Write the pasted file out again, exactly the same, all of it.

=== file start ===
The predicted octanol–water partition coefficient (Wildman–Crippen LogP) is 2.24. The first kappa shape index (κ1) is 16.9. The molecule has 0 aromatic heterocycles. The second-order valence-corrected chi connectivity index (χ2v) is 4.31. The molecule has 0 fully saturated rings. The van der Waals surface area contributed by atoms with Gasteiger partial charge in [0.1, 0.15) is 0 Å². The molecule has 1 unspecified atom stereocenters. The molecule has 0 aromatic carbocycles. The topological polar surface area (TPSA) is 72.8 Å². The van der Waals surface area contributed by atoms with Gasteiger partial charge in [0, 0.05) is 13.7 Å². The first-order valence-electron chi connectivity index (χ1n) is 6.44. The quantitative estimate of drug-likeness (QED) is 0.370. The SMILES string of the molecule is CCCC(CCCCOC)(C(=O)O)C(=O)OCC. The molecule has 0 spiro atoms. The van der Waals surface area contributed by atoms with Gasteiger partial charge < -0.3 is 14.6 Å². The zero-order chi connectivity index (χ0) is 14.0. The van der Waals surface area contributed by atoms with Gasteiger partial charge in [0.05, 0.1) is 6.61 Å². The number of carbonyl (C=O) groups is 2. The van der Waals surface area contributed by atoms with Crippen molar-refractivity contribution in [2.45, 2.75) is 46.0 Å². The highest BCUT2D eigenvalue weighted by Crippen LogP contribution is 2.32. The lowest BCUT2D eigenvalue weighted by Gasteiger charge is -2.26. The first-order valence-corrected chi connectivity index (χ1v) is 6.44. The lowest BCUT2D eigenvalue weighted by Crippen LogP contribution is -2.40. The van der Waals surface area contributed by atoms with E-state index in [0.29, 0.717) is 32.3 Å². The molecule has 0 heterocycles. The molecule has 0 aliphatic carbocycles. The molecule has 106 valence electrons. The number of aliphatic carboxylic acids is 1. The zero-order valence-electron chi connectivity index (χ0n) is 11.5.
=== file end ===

The predicted octanol–water partition coefficient (Wildman–Crippen LogP) is 2.24. The first kappa shape index (κ1) is 16.9. The molecule has 0 aromatic heterocycles. The second-order valence-corrected chi connectivity index (χ2v) is 4.31. The molecule has 0 fully saturated rings. The van der Waals surface area contributed by atoms with Gasteiger partial charge in [0.1, 0.15) is 0 Å². The molecule has 1 unspecified atom stereocenters. The molecule has 0 aromatic carbocycles. The topological polar surface area (TPSA) is 72.8 Å². The van der Waals surface area contributed by atoms with Gasteiger partial charge in [0, 0.05) is 13.7 Å². The first-order valence-electron chi connectivity index (χ1n) is 6.44. The quantitative estimate of drug-likeness (QED) is 0.370. The SMILES string of the molecule is CCCC(CCCCOC)(C(=O)O)C(=O)OCC. The molecule has 0 spiro atoms. The van der Waals surface area contributed by atoms with Gasteiger partial charge < -0.3 is 14.6 Å². The zero-order chi connectivity index (χ0) is 14.0. The van der Waals surface area contributed by atoms with Gasteiger partial charge in [0.05, 0.1) is 6.61 Å². The number of carbonyl (C=O) groups is 2. The van der Waals surface area contributed by atoms with Crippen molar-refractivity contribution in [2.45, 2.75) is 46.0 Å². The highest BCUT2D eigenvalue weighted by Crippen LogP contribution is 2.32. The lowest BCUT2D eigenvalue weighted by Gasteiger charge is -2.26. The first-order valence-corrected chi connectivity index (χ1v) is 6.44. The lowest BCUT2D eigenvalue weighted by Crippen LogP contribution is -2.40. The van der Waals surface area contributed by atoms with E-state index in [0.29, 0.717) is 32.3 Å². The molecule has 0 heterocycles. The molecule has 0 aliphatic carbocycles. The molecule has 106 valence electrons. The number of aliphatic carboxylic acids is 1. The zero-order valence-electron chi connectivity index (χ0n) is 11.5.